Women with head and neck cancer were less likely to receive intensive chemotherapy and radiation than men in a large managed care system, according to a study presented this week at the American Society of Clinical Oncology (ASCO) annual meeting in Chicago. The study also showed that women had a higher rate of cancer-related death.

“We don’t know why women are getting less treatment and having worse outcomes, and we need to find out,” said ASCO expert Joshua Jones, MD, MA, of the University of Pennsylvania. “Though these findings are specific to California, the disparities we see are startling and worth considering in treatment discussions in everyday practice.”

Head and neck cancer, which includes cancers of the mouth, oropharynx (upper part of the throat), nasal cavity, sinuses and larynx (voice box), accounts for around 4 percent of cancers in the United States, according to ASCO. Overall, head and neck cancer is about twice as common among men as it is among women. A growing proportion of head and neck cancers—especially among men—are caused by the human papillomavirus (HPV).

When considering treatment for head and neck cancer, doctors take into account a patient’s other medical conditions, activity level and performance status. People in overall good health may receive more intensive treatment including platinum-based chemotherapy plus radiation therapy. Those who cannot tolerate intensive chemotherapy may receive less intensive targeted therapy using Erbitux (cetuximab) plus radiation, radiation alone or no treatment. HPV-related head and neck cancers generally respond better to treatment.

Jed Katzel, MD, of Kaiser Permanente in Santa Clara, California, and colleagues conducted a study to determine which patients were most likely to benefit from aggressive therapy while minimizing side effects for those likely to die of other causes.

This retrospective analysis included 223 women and 661 men diagnosed with Stage II to Stage IV head and neck cancer between 2000 and 2015 at Kaiser Permanente Northern California. Less than a quarter of the women, but more than three-quarters of the men, had HPV-related cancers.

The researchers used mathematical models to compare the risk of dying of cancer versus dying of other causes, after adjusting for sex, age, tumor stage, comorbidities and history of smoking and alcohol use.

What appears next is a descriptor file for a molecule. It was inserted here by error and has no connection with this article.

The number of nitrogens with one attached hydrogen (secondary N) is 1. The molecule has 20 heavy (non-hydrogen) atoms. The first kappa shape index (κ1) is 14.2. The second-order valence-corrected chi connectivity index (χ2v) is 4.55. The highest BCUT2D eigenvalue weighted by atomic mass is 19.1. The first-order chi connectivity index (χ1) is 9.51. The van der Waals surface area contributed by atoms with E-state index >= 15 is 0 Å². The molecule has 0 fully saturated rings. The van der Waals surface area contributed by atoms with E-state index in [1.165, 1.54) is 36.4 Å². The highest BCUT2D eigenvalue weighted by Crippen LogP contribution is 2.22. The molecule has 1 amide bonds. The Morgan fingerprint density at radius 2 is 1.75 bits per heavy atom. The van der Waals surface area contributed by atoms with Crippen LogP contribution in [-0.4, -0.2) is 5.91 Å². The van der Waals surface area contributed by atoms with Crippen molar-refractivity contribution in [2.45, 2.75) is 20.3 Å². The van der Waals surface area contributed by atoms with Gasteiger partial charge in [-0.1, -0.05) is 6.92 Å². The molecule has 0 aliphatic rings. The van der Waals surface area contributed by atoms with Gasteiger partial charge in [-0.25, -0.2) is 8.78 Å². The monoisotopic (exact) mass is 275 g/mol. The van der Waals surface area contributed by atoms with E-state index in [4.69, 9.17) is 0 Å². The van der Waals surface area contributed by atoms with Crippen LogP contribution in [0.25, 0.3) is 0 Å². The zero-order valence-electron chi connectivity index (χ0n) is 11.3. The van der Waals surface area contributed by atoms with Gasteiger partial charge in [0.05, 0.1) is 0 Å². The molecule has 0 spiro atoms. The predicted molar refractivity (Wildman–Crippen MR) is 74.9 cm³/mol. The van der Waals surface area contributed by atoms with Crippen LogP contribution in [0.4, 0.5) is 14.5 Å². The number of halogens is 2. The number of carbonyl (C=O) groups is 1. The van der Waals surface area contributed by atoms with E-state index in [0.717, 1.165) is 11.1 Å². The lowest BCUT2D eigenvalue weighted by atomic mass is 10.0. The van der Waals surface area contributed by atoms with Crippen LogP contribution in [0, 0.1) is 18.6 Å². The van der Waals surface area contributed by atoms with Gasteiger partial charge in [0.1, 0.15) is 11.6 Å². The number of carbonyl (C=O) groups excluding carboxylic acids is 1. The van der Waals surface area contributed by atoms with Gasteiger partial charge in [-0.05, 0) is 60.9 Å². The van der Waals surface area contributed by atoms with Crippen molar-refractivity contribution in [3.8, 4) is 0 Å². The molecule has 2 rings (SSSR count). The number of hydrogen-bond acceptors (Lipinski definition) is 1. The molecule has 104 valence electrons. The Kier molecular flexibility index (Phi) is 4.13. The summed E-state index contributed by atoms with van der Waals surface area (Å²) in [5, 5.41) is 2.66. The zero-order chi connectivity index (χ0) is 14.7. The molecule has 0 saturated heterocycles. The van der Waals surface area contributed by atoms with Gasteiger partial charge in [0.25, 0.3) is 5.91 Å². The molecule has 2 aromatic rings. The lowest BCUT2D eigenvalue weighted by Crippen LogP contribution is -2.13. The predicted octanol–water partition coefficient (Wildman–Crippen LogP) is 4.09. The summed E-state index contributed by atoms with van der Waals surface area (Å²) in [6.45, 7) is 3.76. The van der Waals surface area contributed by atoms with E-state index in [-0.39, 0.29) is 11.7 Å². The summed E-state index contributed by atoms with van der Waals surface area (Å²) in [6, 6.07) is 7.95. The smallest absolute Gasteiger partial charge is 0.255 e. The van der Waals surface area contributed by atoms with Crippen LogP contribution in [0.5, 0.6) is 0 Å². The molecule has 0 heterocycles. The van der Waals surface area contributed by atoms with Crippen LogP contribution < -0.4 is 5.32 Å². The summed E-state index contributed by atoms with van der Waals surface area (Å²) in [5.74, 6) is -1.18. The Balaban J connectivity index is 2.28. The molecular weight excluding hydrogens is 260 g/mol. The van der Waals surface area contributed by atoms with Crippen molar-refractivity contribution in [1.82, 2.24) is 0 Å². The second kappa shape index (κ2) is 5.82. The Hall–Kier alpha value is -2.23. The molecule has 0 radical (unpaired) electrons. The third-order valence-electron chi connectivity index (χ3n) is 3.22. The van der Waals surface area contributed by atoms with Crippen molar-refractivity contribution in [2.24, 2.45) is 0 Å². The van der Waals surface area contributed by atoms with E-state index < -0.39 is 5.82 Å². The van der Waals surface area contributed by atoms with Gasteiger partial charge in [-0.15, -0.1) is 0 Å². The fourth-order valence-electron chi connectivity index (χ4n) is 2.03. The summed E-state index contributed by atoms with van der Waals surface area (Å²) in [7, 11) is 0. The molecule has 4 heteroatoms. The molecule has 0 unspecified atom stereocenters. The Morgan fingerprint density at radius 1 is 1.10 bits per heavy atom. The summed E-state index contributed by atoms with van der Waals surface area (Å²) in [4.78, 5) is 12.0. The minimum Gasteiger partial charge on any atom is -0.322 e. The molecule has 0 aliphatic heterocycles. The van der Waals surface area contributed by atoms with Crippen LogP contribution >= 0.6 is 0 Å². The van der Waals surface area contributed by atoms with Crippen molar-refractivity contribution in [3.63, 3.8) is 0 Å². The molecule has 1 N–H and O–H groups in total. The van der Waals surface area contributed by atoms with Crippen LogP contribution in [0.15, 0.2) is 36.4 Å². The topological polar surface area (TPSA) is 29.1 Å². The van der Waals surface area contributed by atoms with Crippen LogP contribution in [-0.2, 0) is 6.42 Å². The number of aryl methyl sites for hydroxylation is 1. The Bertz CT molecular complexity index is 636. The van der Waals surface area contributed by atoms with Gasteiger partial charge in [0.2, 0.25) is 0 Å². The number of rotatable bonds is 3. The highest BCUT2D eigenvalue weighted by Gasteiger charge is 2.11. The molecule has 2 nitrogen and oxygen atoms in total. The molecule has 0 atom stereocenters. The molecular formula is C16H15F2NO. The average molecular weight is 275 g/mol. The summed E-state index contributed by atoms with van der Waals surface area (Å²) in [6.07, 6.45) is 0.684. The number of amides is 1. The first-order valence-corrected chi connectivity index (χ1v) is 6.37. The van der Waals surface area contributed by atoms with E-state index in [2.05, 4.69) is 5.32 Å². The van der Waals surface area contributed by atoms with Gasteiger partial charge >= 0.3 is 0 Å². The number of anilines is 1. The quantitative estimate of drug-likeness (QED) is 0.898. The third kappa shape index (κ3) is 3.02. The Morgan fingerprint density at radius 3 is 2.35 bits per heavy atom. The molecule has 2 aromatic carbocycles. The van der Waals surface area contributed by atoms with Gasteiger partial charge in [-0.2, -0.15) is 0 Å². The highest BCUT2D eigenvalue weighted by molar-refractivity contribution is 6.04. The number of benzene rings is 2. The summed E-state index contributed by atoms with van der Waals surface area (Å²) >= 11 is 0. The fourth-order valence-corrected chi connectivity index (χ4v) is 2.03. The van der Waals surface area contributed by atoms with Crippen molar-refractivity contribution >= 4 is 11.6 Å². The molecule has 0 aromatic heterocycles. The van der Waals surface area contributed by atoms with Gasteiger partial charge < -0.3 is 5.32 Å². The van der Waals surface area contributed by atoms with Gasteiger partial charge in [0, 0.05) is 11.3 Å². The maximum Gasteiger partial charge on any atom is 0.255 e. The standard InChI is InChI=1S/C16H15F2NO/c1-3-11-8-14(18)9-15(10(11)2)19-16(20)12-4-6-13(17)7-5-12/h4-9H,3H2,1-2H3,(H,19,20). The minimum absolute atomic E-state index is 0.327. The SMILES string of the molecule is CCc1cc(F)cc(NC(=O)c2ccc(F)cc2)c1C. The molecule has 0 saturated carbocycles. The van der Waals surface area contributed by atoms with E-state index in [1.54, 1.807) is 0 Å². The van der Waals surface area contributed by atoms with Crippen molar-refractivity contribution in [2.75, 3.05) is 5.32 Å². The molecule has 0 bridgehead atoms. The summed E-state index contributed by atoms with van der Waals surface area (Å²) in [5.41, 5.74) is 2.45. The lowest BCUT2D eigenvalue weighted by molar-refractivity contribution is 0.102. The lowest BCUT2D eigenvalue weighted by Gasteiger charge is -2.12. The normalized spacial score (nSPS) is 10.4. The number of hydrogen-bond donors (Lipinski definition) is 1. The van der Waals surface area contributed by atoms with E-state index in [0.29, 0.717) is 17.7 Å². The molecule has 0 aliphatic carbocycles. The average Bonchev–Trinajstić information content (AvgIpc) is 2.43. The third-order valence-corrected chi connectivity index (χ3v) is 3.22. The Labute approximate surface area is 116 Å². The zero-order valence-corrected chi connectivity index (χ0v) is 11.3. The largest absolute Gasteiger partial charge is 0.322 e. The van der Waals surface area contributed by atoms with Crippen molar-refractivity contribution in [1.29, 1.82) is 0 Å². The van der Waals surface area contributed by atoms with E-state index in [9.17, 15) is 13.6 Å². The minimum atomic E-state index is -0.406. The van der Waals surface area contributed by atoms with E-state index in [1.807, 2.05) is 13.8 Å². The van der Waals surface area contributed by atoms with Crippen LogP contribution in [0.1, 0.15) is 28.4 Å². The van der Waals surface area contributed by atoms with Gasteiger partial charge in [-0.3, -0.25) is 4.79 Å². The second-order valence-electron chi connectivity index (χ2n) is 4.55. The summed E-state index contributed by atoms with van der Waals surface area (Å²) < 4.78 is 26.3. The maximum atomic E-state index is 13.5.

The study showed that 35 percent of the women received intensive chemotherapy, compared with 46 percent of the men. Similarly, 60 percent and 70 percent, respectively, received radiation therapy. Fewer women received combined chemotherapy plus radiation, but women and men were about equally likely to undergo surgery, Katzel reported at an ASCO press briefing.

Over the course of the study, both women and men were more likely to die of cancer than to die of other causes, but the ratio of cancer-to-noncancer mortality was about twice as high for women.

“Female patients in our cohort may be undertreated in clinical practice, potentially missing the opportunity to aggressively treat their head and neck cancer,” the researchers concluded.

As a possible explanation for the disparity, Katzel noted that women were less likely to have easier-to-treat HPV-related cancers. Women were also less likely than men (38 percent versus 55 percent) to have cancer of the oropharynx, the most common site of HPV-related cancer.

“We weren’t looking for gender differences, so the results were really surprising,” Katzel said. “Besides undertreatment, there are a number of factors that could contribute to the differences in outcomes between women and men with head and neck cancer, and it’s clear we need further investigation…The hope is that by integrating this model into our care, we can improve the care of all patients with head and neck cancer.”

Click here to read the study abstract.

Click here to read an ASCO press release about the study.